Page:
Daniel #9 kinda sorta beat me to the metaphor, but I wanted to say it seems odd for people whose world view encompasses things like plate tectonics, evolution, and the formation of solar systems to describe the current pace of change as “stale”.

    Perhaps we have been spoiled by a recent surge of progress (the fault shift described in #9); if so, we are taking much too short a view. I suspect the infrastructural temblor due to the internet has changed the pace of progress for the foreseeable future.

  11. 11
    Ken Pidcock

    Yes, a tedious impasse. Like watching a tennis match…

    I’ll remember that, especially as regards the role of the accommodationist as ensuring that no point is made. Very clever.

  12. 12
    'Tis Himself

    while the new atheists are spiritually tone-deaf, fixated on the superstitious side of religion to the exclusion of its more interesting and valuable aspects.

    If we don’t bring up the superstitious side of religion then who will? The goddists brag about the supposedly “more interesting and valuable aspects” and tell us things like Biblical literalism and misogyny are features, not bugs. Ken Ham and Harun Yahya (aka Adnan Oktar) aren’t going away just because Julian Baggini is tired of hearing them being refuted.

  13. 13
    Adam Lee

    I find it very amusing that Baggini declares the debate “stale” because – what? Theists aren’t deconverting by the millions in response to our arguments? Human psychology just doesn’t work that way; our minds aren’t that malleable, and he’s foolish if he expected anything different.

    On any debate like this, the main means of change is going to be generational. Younger people whose minds aren’t set in the old ways, who see atheism and theism as live and competing options, are going to be more liable to persuasion than older people who’ve invested so much of their lives in faith and have so much more to lose if they walk away. And that’s exactly what we see happening: the rates of atheism increasing in every generation, and even, by some counts, every year. The change is slow, but it’s definitely there, and it’s progressive.

    Or, to use another analogy to complement the plate-tectonics one: Atheism is like erosion. You might observe a stream of water running over a rock for a day, a month, or a year, and see nothing obvious take place. But give it a hundred years, and that boulder will start to wear away. And in a million years, that same stream can carve mighty canyons into stone. Of course, I don’t think it’s going to take nearly that long in our case!

  14. 14
    Charles Sullivan

    There’s more to New Atheism that just the ‘debate’ that Baggini mentions. By creating a visual presence and an active community New Atheists offer a place to turn in the future, a home, for the disillusioned believers, agnostics and closeted atheists to find allies and comradeship.

  15. 15
    Chris Lawson

    I guess while we’re dropping old, stale arguments, we should also stop addressing creationists who misuse the 2nd law of thermodynamics, homeopaths who insist on water memory, witch-hunters in Nigeria, free-market extremists who claim that the current global financial crisis was caused by too much regulation, and [fill in your own examples]. Just because a topic is old and opinions are entrenched in many people does not mean we should just ignore it because it’s “stale”. I mean, has anyone heard any new arguments against female genital mutilation recently?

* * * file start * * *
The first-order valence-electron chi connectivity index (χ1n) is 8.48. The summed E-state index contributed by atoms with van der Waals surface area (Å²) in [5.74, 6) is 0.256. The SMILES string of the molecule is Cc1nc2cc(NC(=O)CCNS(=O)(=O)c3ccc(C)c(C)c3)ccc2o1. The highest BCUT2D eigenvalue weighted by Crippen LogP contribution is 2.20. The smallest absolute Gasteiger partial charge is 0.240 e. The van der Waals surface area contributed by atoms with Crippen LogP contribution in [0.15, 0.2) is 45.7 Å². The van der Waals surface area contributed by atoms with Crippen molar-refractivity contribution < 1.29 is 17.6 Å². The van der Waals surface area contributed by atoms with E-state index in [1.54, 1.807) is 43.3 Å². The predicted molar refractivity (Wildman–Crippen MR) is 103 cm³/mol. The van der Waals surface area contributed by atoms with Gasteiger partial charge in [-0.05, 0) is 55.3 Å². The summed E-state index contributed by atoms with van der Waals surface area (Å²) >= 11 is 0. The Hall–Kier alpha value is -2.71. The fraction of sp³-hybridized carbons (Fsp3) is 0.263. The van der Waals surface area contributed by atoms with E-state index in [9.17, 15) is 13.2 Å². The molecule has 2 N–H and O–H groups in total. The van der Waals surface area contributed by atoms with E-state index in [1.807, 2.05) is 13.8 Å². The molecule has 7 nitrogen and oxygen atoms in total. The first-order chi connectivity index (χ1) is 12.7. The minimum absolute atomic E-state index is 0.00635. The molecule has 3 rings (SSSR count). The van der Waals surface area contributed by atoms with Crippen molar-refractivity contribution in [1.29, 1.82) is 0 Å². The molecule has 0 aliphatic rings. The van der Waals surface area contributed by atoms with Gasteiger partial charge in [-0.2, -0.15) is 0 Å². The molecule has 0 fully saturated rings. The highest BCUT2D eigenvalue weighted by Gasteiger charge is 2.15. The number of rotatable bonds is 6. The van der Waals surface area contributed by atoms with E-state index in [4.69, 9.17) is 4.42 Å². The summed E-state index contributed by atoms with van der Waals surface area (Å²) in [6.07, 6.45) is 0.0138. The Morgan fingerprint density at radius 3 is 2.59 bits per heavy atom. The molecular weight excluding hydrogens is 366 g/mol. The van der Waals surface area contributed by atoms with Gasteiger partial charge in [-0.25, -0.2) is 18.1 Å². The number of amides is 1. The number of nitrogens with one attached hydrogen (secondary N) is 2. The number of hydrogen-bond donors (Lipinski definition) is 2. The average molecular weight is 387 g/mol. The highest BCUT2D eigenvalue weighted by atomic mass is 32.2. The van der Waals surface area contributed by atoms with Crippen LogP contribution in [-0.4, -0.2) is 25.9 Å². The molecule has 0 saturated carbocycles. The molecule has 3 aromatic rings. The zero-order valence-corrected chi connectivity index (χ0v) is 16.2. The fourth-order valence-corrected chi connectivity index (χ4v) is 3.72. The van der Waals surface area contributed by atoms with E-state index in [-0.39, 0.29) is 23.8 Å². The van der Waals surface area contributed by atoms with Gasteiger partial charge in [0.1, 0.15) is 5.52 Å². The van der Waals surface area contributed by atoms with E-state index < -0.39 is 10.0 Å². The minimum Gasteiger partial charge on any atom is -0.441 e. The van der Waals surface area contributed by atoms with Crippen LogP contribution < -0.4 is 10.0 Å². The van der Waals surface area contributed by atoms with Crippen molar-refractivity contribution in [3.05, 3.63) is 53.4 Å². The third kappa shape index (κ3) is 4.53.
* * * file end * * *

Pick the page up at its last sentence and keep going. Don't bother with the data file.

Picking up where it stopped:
16. 16
    sailor1031

    Oh! That Julian! At first I thought it was someone else. Okay – what is totally fucking stale is self-important people really over-thinking this stuff. It’s fucking atheism! That’s all! Not believing in any god or gods. Not believing any stupid fucking religion because some whacked-out psychotic said it 5000 years ago or 2000 years ago or 1400 years ago. That’s all it is FFS. It isn’t about invasion or occupation or even revolution. It’s just about individuals realizing that religion is crap and stopping doing it! There Julian – it’s that simple? And it’s not helped by self-indulgent, narcissistic little twits like you who grossly over-estimate their own importance. Now Fuck off and let me get on with not believing all that religion shit – as I have been doing since long before your weenie little ass was born!!!

    Apologies Ophelia – this self-important little prick annoys me; can you tell?

  17. 17
    sailor1031

    sorry – I meant jerk not prick!

  18. 18
    stevegray

    Sailor1031

    +1. Great comment. But I think you were right the first time.

  19. 19
    otrame

    sailor1031 @ 16

    “Narcissistic.” That was the word I was looking for when I commented on this on Pharyngula. I think I also mentioned intellectual masturbation.

    I think he sees all the attention the gnus are getting and he wants some of that attention and that is the best he can come up with to get it. Not much of an advertisement for the art of philosophy.

    Oh, and @17: There you go. Who says we never make progress*.

    *Got nailed a while back for using bitch and learned a lot from the experience. My only excuse is that I was babbling with rage–it was Michele Bachman I was talking about. But the truth is calling her a bitch is an insult to female dogs, and that is sad. I like female dogs. I apologize to all the female dogs. We really need to come up with some really good non-gendered , non-animal, insults.

  20. 20
    Daniel Schealler

    @otrame 19